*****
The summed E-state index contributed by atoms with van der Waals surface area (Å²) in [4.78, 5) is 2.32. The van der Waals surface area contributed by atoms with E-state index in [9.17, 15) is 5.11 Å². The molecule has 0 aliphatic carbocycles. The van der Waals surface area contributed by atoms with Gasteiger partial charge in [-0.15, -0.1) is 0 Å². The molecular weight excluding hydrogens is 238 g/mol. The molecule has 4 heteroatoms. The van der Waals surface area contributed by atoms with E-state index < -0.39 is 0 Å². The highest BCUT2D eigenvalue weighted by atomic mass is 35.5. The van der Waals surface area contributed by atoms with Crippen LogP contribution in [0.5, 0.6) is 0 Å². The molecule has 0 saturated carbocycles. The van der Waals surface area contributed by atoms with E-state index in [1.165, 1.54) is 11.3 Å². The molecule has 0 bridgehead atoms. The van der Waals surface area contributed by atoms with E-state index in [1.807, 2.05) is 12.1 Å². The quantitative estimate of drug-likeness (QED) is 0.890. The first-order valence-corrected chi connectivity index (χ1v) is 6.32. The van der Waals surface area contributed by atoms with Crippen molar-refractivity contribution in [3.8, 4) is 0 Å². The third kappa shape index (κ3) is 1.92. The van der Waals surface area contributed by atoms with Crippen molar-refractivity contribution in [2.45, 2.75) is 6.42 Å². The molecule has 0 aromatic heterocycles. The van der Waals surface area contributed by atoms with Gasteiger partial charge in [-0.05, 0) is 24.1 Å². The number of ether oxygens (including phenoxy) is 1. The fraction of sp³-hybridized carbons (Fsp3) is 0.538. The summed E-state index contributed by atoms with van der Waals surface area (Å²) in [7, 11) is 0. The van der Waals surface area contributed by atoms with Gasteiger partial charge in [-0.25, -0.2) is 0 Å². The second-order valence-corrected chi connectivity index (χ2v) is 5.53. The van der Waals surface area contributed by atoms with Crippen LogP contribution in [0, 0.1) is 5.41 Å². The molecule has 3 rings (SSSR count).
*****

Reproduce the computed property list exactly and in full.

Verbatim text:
The summed E-state index contributed by atoms with van der Waals surface area (Å²) in [4.78, 5) is 2.32. The van der Waals surface area contributed by atoms with E-state index in [9.17, 15) is 5.11 Å². The molecule has 0 aliphatic carbocycles. The van der Waals surface area contributed by atoms with Gasteiger partial charge in [-0.15, -0.1) is 0 Å². The molecular weight excluding hydrogens is 238 g/mol. The molecule has 4 heteroatoms. The van der Waals surface area contributed by atoms with E-state index < -0.39 is 0 Å². The highest BCUT2D eigenvalue weighted by atomic mass is 35.5. The van der Waals surface area contributed by atoms with Crippen LogP contribution in [0.5, 0.6) is 0 Å². The molecule has 0 saturated carbocycles. The van der Waals surface area contributed by atoms with E-state index in [1.165, 1.54) is 11.3 Å². The molecule has 0 bridgehead atoms. The van der Waals surface area contributed by atoms with E-state index in [1.807, 2.05) is 12.1 Å². The quantitative estimate of drug-likeness (QED) is 0.890. The first-order valence-corrected chi connectivity index (χ1v) is 6.32. The van der Waals surface area contributed by atoms with Crippen molar-refractivity contribution in [3.8, 4) is 0 Å². The third kappa shape index (κ3) is 1.92. The van der Waals surface area contributed by atoms with Crippen molar-refractivity contribution in [2.45, 2.75) is 6.42 Å². The molecule has 0 aromatic heterocycles. The van der Waals surface area contributed by atoms with Gasteiger partial charge in [-0.05, 0) is 24.1 Å². The number of ether oxygens (including phenoxy) is 1. The fraction of sp³-hybridized carbons (Fsp3) is 0.538. The summed E-state index contributed by atoms with van der Waals surface area (Å²) in [7, 11) is 0. The van der Waals surface area contributed by atoms with Gasteiger partial charge in [-0.25, -0.2) is 0 Å². The second-order valence-corrected chi connectivity index (χ2v) is 5.53. The van der Waals surface area contributed by atoms with Crippen LogP contribution in [0, 0.1) is 5.41 Å². The molecule has 3 rings (SSSR count).